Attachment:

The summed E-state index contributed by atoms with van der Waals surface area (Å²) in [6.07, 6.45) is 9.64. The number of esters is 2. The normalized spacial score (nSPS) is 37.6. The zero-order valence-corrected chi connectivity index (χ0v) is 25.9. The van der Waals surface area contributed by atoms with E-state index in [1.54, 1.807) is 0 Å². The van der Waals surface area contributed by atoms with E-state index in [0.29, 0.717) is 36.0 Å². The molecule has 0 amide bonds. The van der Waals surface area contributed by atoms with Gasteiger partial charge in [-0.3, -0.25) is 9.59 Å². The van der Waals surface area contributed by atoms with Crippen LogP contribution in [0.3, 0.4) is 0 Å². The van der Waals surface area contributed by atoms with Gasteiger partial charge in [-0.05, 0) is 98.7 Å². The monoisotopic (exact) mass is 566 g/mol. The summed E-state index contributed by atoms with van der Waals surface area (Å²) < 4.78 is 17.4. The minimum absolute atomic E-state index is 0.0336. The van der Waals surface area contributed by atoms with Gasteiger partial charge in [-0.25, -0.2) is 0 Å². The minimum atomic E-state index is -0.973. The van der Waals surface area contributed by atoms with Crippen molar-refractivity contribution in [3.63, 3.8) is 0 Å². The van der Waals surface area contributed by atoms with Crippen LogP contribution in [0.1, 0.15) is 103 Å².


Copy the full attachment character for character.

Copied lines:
The summed E-state index contributed by atoms with van der Waals surface area (Å²) in [6.07, 6.45) is 9.64. The number of esters is 2. The normalized spacial score (nSPS) is 37.6. The zero-order valence-corrected chi connectivity index (χ0v) is 25.9. The van der Waals surface area contributed by atoms with E-state index in [1.54, 1.807) is 0 Å². The van der Waals surface area contributed by atoms with E-state index in [0.29, 0.717) is 36.0 Å². The molecule has 0 amide bonds. The van der Waals surface area contributed by atoms with Gasteiger partial charge in [-0.3, -0.25) is 9.59 Å². The van der Waals surface area contributed by atoms with Crippen LogP contribution in [0.3, 0.4) is 0 Å². The van der Waals surface area contributed by atoms with Gasteiger partial charge in [-0.05, 0) is 98.7 Å². The monoisotopic (exact) mass is 566 g/mol. The summed E-state index contributed by atoms with van der Waals surface area (Å²) < 4.78 is 17.4. The minimum absolute atomic E-state index is 0.0336. The van der Waals surface area contributed by atoms with Gasteiger partial charge in [-0.25, -0.2) is 0 Å². The minimum atomic E-state index is -0.973. The van der Waals surface area contributed by atoms with Crippen molar-refractivity contribution in [3.63, 3.8) is 0 Å². The van der Waals surface area contributed by atoms with Crippen LogP contribution in [0.1, 0.15) is 103 Å².